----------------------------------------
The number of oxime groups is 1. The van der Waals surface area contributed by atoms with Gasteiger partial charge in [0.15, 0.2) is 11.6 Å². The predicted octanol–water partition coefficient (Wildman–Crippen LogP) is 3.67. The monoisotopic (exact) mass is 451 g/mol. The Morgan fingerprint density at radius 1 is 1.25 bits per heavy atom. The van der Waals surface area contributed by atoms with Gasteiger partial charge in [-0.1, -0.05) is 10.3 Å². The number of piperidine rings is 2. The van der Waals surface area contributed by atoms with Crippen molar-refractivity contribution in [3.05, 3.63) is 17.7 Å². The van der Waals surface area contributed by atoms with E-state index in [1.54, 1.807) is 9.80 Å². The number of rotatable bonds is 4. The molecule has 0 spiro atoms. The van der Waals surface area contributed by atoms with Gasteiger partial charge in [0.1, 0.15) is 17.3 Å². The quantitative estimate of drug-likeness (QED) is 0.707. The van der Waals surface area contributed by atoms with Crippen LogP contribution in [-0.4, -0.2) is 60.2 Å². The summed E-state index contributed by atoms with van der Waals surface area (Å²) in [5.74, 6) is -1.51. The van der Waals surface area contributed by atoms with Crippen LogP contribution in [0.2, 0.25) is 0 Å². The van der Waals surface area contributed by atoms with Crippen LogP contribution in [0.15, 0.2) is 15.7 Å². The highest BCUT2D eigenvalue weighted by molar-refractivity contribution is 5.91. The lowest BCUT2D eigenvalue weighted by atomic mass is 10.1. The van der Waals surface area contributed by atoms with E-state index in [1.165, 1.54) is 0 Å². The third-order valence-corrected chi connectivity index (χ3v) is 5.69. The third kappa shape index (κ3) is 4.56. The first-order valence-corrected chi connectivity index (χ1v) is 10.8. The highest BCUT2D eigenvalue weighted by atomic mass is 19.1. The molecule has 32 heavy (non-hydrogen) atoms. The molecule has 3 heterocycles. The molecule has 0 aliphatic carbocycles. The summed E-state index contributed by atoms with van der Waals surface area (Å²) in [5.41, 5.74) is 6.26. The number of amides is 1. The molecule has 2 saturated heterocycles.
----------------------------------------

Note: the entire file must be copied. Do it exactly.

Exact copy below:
The number of oxime groups is 1. The van der Waals surface area contributed by atoms with Gasteiger partial charge in [0.15, 0.2) is 11.6 Å². The predicted octanol–water partition coefficient (Wildman–Crippen LogP) is 3.67. The monoisotopic (exact) mass is 451 g/mol. The Morgan fingerprint density at radius 1 is 1.25 bits per heavy atom. The van der Waals surface area contributed by atoms with Gasteiger partial charge in [-0.1, -0.05) is 10.3 Å². The number of piperidine rings is 2. The van der Waals surface area contributed by atoms with Crippen molar-refractivity contribution in [3.05, 3.63) is 17.7 Å². The van der Waals surface area contributed by atoms with E-state index in [1.54, 1.807) is 9.80 Å². The number of rotatable bonds is 4. The molecule has 0 spiro atoms. The van der Waals surface area contributed by atoms with Gasteiger partial charge in [0.1, 0.15) is 17.3 Å². The quantitative estimate of drug-likeness (QED) is 0.707. The van der Waals surface area contributed by atoms with Crippen LogP contribution in [-0.4, -0.2) is 60.2 Å². The summed E-state index contributed by atoms with van der Waals surface area (Å²) in [5.74, 6) is -1.51. The van der Waals surface area contributed by atoms with Crippen LogP contribution in [0.2, 0.25) is 0 Å². The van der Waals surface area contributed by atoms with Crippen LogP contribution in [0.15, 0.2) is 15.7 Å². The highest BCUT2D eigenvalue weighted by molar-refractivity contribution is 5.91. The lowest BCUT2D eigenvalue weighted by atomic mass is 10.1. The van der Waals surface area contributed by atoms with E-state index in [1.165, 1.54) is 0 Å². The third-order valence-corrected chi connectivity index (χ3v) is 5.69. The third kappa shape index (κ3) is 4.56. The first-order valence-corrected chi connectivity index (χ1v) is 10.8. The highest BCUT2D eigenvalue weighted by atomic mass is 19.1. The molecule has 32 heavy (non-hydrogen) atoms. The molecule has 3 heterocycles. The molecule has 0 aliphatic carbocycles. The summed E-state index contributed by atoms with van der Waals surface area (Å²) in [5.41, 5.74) is 6.26. The number of amides is 1. The molecule has 2 saturated heterocycles.